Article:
WhatsApp already has its own artificial intelligence tool that enables you to hand in anything and for that to happen, all you have to do is text or send it an audio with your request, or at least At least what it says on its website. Giving more details, it is worth noting that this interesting function, which some of you will call the ChatGPT of the meta messaging application, is called Luzia.
The tool, which is capable of transcribing WhatsApp voice notes, can provide us with “quick and concise replies”, has “human conversational abilities” and gives “quick reply suggestions”. Also, surely you are interested to know that its download is free. Obviously, this system can be ideal for students, as you can consult, annotate articles and summarize texts.
However, it is also very useful for parents, as it allows you to create activities with your children; For professionals, writing and proofreading emails and documents; For “amxs” at home, prepare dishes, prepare menus and discover culinary tips and tricks; For creatives, it improves search engine positioning (SEO) and translates to any language.
As for good artificial intelligence, it has its own pillars, which indicate that the tool seeks to “democratize access to artificial intelligence”. Furthermore, they add the following: “This manifesto represents our core values and principles regarding AI and will serve as a guide on our path.” The first “promise” is empowerment, through which they ensure users take advantage of AI.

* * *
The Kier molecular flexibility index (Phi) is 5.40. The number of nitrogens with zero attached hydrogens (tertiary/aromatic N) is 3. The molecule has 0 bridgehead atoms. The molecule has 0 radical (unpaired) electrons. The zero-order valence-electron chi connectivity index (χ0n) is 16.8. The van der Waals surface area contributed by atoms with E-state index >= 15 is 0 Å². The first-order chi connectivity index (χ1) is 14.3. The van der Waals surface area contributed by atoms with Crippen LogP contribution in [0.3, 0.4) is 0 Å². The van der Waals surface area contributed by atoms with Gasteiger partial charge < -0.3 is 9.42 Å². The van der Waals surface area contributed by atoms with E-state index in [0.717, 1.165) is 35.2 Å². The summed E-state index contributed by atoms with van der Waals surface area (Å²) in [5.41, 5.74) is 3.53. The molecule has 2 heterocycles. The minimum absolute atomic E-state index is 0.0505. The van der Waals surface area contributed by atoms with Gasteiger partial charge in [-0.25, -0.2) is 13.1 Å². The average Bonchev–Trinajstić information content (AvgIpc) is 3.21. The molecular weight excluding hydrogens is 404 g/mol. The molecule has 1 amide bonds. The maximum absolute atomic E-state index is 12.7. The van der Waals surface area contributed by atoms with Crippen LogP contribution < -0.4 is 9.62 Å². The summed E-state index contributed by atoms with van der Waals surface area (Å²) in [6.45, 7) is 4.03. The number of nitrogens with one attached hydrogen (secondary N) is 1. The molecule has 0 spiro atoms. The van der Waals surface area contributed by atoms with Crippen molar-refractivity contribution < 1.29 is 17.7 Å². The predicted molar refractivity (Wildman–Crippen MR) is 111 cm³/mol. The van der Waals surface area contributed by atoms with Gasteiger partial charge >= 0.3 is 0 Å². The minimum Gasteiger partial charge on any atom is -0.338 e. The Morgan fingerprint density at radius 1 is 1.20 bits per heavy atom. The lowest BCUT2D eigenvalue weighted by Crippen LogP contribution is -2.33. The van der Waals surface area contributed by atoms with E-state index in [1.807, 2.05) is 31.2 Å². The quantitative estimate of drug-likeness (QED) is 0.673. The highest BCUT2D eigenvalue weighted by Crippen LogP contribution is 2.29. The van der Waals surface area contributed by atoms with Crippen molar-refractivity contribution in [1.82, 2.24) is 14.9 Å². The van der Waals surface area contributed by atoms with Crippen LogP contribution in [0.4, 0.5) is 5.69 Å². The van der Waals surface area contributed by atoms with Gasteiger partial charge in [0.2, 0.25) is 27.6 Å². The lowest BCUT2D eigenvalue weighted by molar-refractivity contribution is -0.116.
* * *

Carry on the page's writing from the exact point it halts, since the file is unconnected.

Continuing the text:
The talk doesn’t end there and Luzia has another promise to fulfill: universality, as they believe that “all people have the right to access AI, regardless of their origin or economic status.” Lastly, the WhatsApp AI wants to guarantee users’ privacy and security as they deem necessary. However, on the web they do not provide any information about the treatment that is given to the data of the users who want to use this tool.
Obviously, everything looks great, but not all that glitters is gold, and some experts point to the ethical implications of this type of device. Even UNESCO has asked various governments to implement its recommendations in this matter. In this sense, the British Geoffrey Hinton, one of the pioneers in the development of AI, declared that “it is difficult to see how bad actors can be prevented from using these types of tools for bad things.”
Finally, it is notable that Stephen Hawking already indicated in 2014 that “the development of a full AI could mean the end of the human race”, as humans “would not be able to compete against machines”.